The Most Important Thing - Isolation, Belonging, and a Vision for the Future

The Most Important Thing - Isolation, Belonging, and a Vision for the Future


9 min read

The Most Important Thing

Isolation, Belonging, and a Vision for the Future. Republished from


As the spread of COVID-19 has led many organizations to very rapidly implement social distancing policies and many governments to implement shelter-in-place orders, I believe the greatest societal shift in years is happening before our eyes. Colleges have students learning through online education, companies have employees doing remote work, K-12 schools have been cancelled, and clubs, bars, and restaurants have been closed.

While financial and medical hardship for individuals and families and systemic economic, healthcare, and governmental mobilizations are playing out in these extraordinary times, I want to focus in on one topic of great importance: isolation and the feeling of belonging.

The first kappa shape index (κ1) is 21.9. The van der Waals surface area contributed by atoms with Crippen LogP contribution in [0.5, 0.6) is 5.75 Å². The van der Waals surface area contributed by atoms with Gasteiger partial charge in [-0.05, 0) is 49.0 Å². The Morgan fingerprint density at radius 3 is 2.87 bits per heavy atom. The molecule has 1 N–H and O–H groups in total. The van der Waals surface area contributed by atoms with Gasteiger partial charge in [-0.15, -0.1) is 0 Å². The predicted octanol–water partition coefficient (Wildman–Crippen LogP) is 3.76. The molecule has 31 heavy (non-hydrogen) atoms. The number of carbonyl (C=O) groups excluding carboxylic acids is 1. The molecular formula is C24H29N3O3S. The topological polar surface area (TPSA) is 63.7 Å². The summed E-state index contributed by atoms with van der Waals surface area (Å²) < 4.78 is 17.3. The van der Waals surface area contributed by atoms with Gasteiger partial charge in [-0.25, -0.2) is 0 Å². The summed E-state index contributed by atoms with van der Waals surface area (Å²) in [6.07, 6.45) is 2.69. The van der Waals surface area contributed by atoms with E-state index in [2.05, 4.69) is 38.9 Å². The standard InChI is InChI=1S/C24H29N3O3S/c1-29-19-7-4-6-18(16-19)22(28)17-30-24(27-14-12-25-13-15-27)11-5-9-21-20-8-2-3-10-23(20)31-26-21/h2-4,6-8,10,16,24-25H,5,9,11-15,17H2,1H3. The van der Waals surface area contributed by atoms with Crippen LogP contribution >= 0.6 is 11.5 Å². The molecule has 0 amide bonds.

Politicians often get bogged down talking about the issues of the day. All of us are pieces of this grand system and it seems there’s always some problem we’re trying to solve. But what if we step back, look at the big picture, and ask, what is endgame; what is the vision for the future?

Let's look back three years ago to when I was in college.

My last two years of college I was in Scully Co-op, a food cooperative at Princeton University where every student (around 40) is placed into weekly cook shifts with whom they cook dinner (or weekend brunch) for the rest of the co-op. Joining in Fall 2017 as the founding group, we got free rein to shape the organization as we liked, no red tape from the university.